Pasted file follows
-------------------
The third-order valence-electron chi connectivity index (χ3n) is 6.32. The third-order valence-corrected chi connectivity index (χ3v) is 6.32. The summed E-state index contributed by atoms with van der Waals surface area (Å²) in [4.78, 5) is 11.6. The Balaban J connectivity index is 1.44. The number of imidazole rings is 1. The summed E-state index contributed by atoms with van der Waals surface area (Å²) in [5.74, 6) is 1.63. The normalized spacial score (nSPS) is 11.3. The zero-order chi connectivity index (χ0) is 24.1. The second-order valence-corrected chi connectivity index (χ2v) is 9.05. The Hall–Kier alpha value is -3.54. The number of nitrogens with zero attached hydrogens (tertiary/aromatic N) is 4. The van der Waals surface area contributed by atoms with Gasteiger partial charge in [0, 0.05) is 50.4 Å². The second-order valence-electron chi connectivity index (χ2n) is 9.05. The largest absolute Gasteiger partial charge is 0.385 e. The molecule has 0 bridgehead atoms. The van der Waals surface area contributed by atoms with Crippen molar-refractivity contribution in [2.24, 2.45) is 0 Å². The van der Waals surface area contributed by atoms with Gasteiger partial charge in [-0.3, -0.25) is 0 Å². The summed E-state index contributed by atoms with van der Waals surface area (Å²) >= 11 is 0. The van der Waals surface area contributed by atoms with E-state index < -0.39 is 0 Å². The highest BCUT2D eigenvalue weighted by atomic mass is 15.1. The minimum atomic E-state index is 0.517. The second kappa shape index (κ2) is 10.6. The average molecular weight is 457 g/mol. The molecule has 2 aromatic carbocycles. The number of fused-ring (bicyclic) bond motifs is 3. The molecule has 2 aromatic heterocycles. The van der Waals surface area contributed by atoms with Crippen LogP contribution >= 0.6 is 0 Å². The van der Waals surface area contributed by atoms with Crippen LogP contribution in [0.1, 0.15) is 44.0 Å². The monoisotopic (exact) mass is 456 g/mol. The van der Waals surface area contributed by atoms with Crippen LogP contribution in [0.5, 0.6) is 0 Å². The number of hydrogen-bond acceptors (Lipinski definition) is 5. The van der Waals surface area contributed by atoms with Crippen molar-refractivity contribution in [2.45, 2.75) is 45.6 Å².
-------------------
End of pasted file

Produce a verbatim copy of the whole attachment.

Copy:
The third-order valence-electron chi connectivity index (χ3n) is 6.32. The third-order valence-corrected chi connectivity index (χ3v) is 6.32. The summed E-state index contributed by atoms with van der Waals surface area (Å²) in [4.78, 5) is 11.6. The Balaban J connectivity index is 1.44. The number of imidazole rings is 1. The summed E-state index contributed by atoms with van der Waals surface area (Å²) in [5.74, 6) is 1.63. The normalized spacial score (nSPS) is 11.3. The zero-order chi connectivity index (χ0) is 24.1. The second-order valence-corrected chi connectivity index (χ2v) is 9.05. The Hall–Kier alpha value is -3.54. The number of nitrogens with zero attached hydrogens (tertiary/aromatic N) is 4. The van der Waals surface area contributed by atoms with Gasteiger partial charge in [0, 0.05) is 50.4 Å². The second-order valence-electron chi connectivity index (χ2n) is 9.05. The largest absolute Gasteiger partial charge is 0.385 e. The molecule has 0 bridgehead atoms. The van der Waals surface area contributed by atoms with Crippen molar-refractivity contribution in [2.24, 2.45) is 0 Å². The van der Waals surface area contributed by atoms with Gasteiger partial charge in [-0.3, -0.25) is 0 Å². The summed E-state index contributed by atoms with van der Waals surface area (Å²) >= 11 is 0. The van der Waals surface area contributed by atoms with E-state index < -0.39 is 0 Å². The highest BCUT2D eigenvalue weighted by atomic mass is 15.1. The minimum atomic E-state index is 0.517. The second kappa shape index (κ2) is 10.6. The average molecular weight is 457 g/mol. The molecule has 2 aromatic carbocycles. The number of fused-ring (bicyclic) bond motifs is 3. The molecule has 2 aromatic heterocycles. The van der Waals surface area contributed by atoms with Crippen LogP contribution >= 0.6 is 0 Å². The van der Waals surface area contributed by atoms with Crippen LogP contribution in [0.1, 0.15) is 44.0 Å². The monoisotopic (exact) mass is 456 g/mol. The van der Waals surface area contributed by atoms with Crippen LogP contribution in [0.5, 0.6) is 0 Å². The number of hydrogen-bond acceptors (Lipinski definition) is 5. The van der Waals surface area contributed by atoms with Crippen molar-refractivity contribution in [2.45, 2.75) is 45.6 Å².